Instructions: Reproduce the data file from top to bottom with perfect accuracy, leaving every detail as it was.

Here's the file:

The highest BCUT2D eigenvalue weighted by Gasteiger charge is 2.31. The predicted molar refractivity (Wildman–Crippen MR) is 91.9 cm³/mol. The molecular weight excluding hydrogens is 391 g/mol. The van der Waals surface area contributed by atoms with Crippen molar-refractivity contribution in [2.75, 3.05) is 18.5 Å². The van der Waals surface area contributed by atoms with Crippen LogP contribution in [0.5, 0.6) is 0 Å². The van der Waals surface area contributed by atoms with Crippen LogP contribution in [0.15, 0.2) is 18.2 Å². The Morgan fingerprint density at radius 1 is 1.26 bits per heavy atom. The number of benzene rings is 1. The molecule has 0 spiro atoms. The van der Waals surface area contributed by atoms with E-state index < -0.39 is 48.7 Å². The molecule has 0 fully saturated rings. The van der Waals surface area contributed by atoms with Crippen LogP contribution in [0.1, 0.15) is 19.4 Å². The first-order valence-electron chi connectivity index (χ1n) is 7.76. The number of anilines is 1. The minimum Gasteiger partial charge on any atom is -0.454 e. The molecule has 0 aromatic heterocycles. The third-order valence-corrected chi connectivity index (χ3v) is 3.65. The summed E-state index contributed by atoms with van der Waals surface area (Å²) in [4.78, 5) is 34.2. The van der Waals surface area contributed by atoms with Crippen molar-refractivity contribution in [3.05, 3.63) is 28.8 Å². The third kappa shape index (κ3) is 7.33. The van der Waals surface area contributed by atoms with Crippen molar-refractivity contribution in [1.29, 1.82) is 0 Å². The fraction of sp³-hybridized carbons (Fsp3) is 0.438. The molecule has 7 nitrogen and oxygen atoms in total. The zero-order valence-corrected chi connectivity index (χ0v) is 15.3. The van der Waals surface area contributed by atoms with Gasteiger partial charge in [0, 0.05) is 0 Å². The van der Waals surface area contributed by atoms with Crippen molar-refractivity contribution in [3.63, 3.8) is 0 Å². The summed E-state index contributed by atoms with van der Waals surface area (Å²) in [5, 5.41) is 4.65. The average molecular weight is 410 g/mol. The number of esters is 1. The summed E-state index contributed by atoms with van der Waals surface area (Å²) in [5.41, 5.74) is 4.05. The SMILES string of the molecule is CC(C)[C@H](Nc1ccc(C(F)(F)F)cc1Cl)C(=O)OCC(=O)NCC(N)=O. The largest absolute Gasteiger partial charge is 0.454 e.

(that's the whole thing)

The highest BCUT2D eigenvalue weighted by Gasteiger charge is 2.31. The predicted molar refractivity (Wildman–Crippen MR) is 91.9 cm³/mol. The molecular weight excluding hydrogens is 391 g/mol. The van der Waals surface area contributed by atoms with Crippen molar-refractivity contribution in [2.75, 3.05) is 18.5 Å². The van der Waals surface area contributed by atoms with Crippen LogP contribution in [0.5, 0.6) is 0 Å². The van der Waals surface area contributed by atoms with Crippen LogP contribution in [0.15, 0.2) is 18.2 Å². The Morgan fingerprint density at radius 1 is 1.26 bits per heavy atom. The number of benzene rings is 1. The molecule has 0 spiro atoms. The van der Waals surface area contributed by atoms with E-state index < -0.39 is 48.7 Å². The molecule has 0 fully saturated rings. The van der Waals surface area contributed by atoms with Crippen LogP contribution in [0.1, 0.15) is 19.4 Å². The first-order valence-electron chi connectivity index (χ1n) is 7.76. The number of anilines is 1. The minimum Gasteiger partial charge on any atom is -0.454 e. The molecule has 0 aromatic heterocycles. The third-order valence-corrected chi connectivity index (χ3v) is 3.65. The summed E-state index contributed by atoms with van der Waals surface area (Å²) in [4.78, 5) is 34.2. The van der Waals surface area contributed by atoms with Crippen molar-refractivity contribution in [3.05, 3.63) is 28.8 Å². The third kappa shape index (κ3) is 7.33. The van der Waals surface area contributed by atoms with Crippen molar-refractivity contribution in [1.29, 1.82) is 0 Å². The fraction of sp³-hybridized carbons (Fsp3) is 0.438. The molecule has 7 nitrogen and oxygen atoms in total. The zero-order valence-corrected chi connectivity index (χ0v) is 15.3. The van der Waals surface area contributed by atoms with Gasteiger partial charge in [0, 0.05) is 0 Å². The van der Waals surface area contributed by atoms with Crippen molar-refractivity contribution in [3.63, 3.8) is 0 Å². The summed E-state index contributed by atoms with van der Waals surface area (Å²) in [5, 5.41) is 4.65. The average molecular weight is 410 g/mol. The number of esters is 1. The summed E-state index contributed by atoms with van der Waals surface area (Å²) in [5.41, 5.74) is 4.05. The SMILES string of the molecule is CC(C)[C@H](Nc1ccc(C(F)(F)F)cc1Cl)C(=O)OCC(=O)NCC(N)=O. The largest absolute Gasteiger partial charge is 0.454 e.